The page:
Welcome to the Department of Philosophy!

We offer a variety of programs and courses that will help build your skillset, whether you want a career in the medical field, are thinking of going to law school, or want to become an engineer, computer scientist, writer or artist. We also offer exciting undergraduate and graduate programs, including a BA Honors program, a new Undergraduate Certificate in Ethics and a new course-based MA program. If you are new to Philosophy and are wondering what philosophers study and what you can do with a Philosophy degree, take a look at this brief guide to the field of philosophy and its uses.


Undergraduate Degree Program

Over the course of our four-year program, you will learn how to interpret philosophical arguments, engage in philosophical discussions, pursue original avenues of research and acquire reasoning and argumentative skills unmatched by any other discipline.

Honors Degree Program

If you would like to take your understanding of Philosophy a step further and pursue your interests in a more focused way, consider enrolling in our Honors program. You will acquire a broad knowledge of philosophy, hone your independent research skills, delve deep into a topic of interest, learn how to write a longer research essay and work closely with a faculty member who will supervise your Honors Thesis.

Undergraduate Certificate in Ethics

The Undergraduate Certificate in Ethics in the Faculty of Arts positions students to become ethical leaders in the humanities, business, civil service, law, healthcare, science and other professions. The curriculum provides a broad understanding of central ethical theories together with core competencies in their application to emerging ethical issues in individual and social life. The Certificate in Ethics is a valuable credential for new professionals, public and private sector employees, and those planning to pursue graduate degrees.

Graduate Programs - MA + PhD

We offer well-rounded MA and PhD programs that cover the study of traditional areas of philosophy including metaphysics, epistemology, ethics, logic and the history of philosophy, especially ancient, medieval and early modern. We are also proud to offer teachings in the philosophy of science, philosophy of mind, aesthetics, political philosophy, environmental ethics, Indian philosophy and certain areas of continental philosophy.

winter Term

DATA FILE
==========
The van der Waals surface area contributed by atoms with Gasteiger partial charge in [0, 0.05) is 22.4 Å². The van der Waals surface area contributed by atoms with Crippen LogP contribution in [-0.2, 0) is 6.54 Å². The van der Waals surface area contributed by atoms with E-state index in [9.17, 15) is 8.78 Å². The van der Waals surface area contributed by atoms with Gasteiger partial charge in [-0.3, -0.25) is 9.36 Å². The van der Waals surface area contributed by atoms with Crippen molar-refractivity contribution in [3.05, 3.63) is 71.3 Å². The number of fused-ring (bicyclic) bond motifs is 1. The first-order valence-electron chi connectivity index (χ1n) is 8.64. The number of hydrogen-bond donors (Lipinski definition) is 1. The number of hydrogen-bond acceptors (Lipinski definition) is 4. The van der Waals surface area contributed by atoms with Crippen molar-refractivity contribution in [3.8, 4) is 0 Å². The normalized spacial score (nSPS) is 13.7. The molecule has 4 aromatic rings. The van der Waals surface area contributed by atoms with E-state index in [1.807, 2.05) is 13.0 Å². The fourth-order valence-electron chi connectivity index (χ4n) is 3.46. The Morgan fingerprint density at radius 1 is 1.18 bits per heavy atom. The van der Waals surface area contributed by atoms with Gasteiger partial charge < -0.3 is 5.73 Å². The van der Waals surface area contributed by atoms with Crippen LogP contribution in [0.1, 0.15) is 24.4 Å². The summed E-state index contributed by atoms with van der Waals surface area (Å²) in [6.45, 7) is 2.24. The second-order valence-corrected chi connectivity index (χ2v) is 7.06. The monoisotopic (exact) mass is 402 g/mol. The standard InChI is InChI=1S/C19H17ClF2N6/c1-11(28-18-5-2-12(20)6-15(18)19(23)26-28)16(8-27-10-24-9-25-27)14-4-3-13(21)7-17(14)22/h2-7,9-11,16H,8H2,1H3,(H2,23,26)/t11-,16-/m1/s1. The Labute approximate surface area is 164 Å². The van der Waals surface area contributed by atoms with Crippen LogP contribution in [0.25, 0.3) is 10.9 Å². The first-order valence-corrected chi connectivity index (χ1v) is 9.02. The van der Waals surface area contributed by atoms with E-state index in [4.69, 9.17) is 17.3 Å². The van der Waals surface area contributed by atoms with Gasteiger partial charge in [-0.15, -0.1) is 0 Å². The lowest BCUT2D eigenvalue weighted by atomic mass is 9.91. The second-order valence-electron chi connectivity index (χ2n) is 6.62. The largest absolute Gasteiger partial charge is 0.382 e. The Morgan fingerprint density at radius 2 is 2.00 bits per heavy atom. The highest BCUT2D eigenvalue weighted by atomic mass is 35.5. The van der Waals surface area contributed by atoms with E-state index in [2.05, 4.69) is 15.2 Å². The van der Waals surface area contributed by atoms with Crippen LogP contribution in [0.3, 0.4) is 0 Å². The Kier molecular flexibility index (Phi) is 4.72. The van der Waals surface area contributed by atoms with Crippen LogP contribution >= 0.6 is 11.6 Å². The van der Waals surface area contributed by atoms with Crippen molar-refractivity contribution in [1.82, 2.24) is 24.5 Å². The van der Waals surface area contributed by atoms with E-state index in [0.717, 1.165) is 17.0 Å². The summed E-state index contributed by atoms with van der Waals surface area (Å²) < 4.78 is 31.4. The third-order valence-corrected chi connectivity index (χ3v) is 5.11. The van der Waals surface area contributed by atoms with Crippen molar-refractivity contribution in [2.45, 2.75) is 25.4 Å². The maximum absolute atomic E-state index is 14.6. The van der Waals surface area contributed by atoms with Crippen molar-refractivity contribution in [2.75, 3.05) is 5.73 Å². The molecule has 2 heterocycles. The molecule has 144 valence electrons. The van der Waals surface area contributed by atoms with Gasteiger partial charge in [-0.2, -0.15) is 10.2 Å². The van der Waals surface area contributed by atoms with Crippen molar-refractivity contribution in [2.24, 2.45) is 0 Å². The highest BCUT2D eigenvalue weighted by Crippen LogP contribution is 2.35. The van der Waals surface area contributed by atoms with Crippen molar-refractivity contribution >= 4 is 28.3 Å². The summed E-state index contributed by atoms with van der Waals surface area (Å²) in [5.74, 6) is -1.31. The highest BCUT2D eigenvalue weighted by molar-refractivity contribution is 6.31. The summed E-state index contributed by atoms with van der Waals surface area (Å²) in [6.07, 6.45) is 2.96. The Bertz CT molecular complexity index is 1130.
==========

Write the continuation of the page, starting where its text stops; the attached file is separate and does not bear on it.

tr 9:30-10:50 A.M.

PHIL 2o2 - Indian Philosophy

An introduction to Indian philosophy, focusing on the ancient and classical periods. We will start with a history and overview of the nature of philosophy and religion in Indian thought and then explore some of the most influential Indian philosophies—beginning with Yoga and Advaita Vedānta (falling within the umbrella of Hindu philosophy) and continuing with Buddhist philosophy. We will also briefly engage the traditions of Nyāya, Vaiśeṣika, and Jainism. We will meet with a range of major metaphysical and ethical concepts, such as Indian theories of human consciousness, the nature of self-identity, ultimate being, appearance and reality, virtue, meditation, well-being, and freedom from suffering. We will critically assess these and also the philosophical debates between these traditions.

No prerequisites.

Dr. Neil Dalal

winter Term
TR 2–3:20 p.M. 

PHIL 305 lec b1 - topics in philosophy and psychology

How similar are the minds of various nonhuman animals in terms of their capacities for joy and suffering, experiencing emotions, learning, remembering, representing, and navigating their worlds? Are the minds of typical human adults as different from those of nonhuman animals as we often assume? Do all vertebrates, from mammals and birds to amphibians and fishes, and perhaps cephalopod molluscs like octopi and squid, have the same basic capacities to experience joy and suffering? How confident can we be about whether other invertebrates, from spiders, bees, and lobsters to crickets, fruit flies and worms, have subjective experiences, and how should we act given our uncertainties about this? In this class we will examine these questions in light of philosophical issues about the nature of mental states and how we can know about the minds of others (be they human or nonhuman) that are central to understanding animal minds.

No prerequisites

Dr. Howard Nye

  • Beyond Philosophy

    The Philosophy Department was the original home for Education, Psychology and Sociology. Your philosophy education isn't limited to one discipline.

  • Historic Roots

    Anthony Mardiros, an Australian who chaired the Department in the 1960s, studied with prominent philosopher Ludwig Wittgenstein at Cambridge during the Second World War.

  • Royal Society of Canada

    The Department is home to two members of the Royal Society of Canada: Jeffry Pelletier and Bernard Linsky (both Professors Emeritus).

Featured Philosopher  

Professor Howard Nye works primarily in the areas of practical ethics, normative ethics, and metaethics, and has related interests in political philosophy, the philosophy of mind, and decision theory. His recent research concerns the ethics of collective action. A current project is investigating a just transition to a predominantly plant-based food system in Canada. Another interest is in understanding 'sentience;' what must an entity be like to count as sentient, which entities are sentient, and the role of sentience in a being's welfare.


News + Events


2024 Killam Memorial Postdoctoral Fellowship application now open

Deadline to submit application is December 10, 2023.

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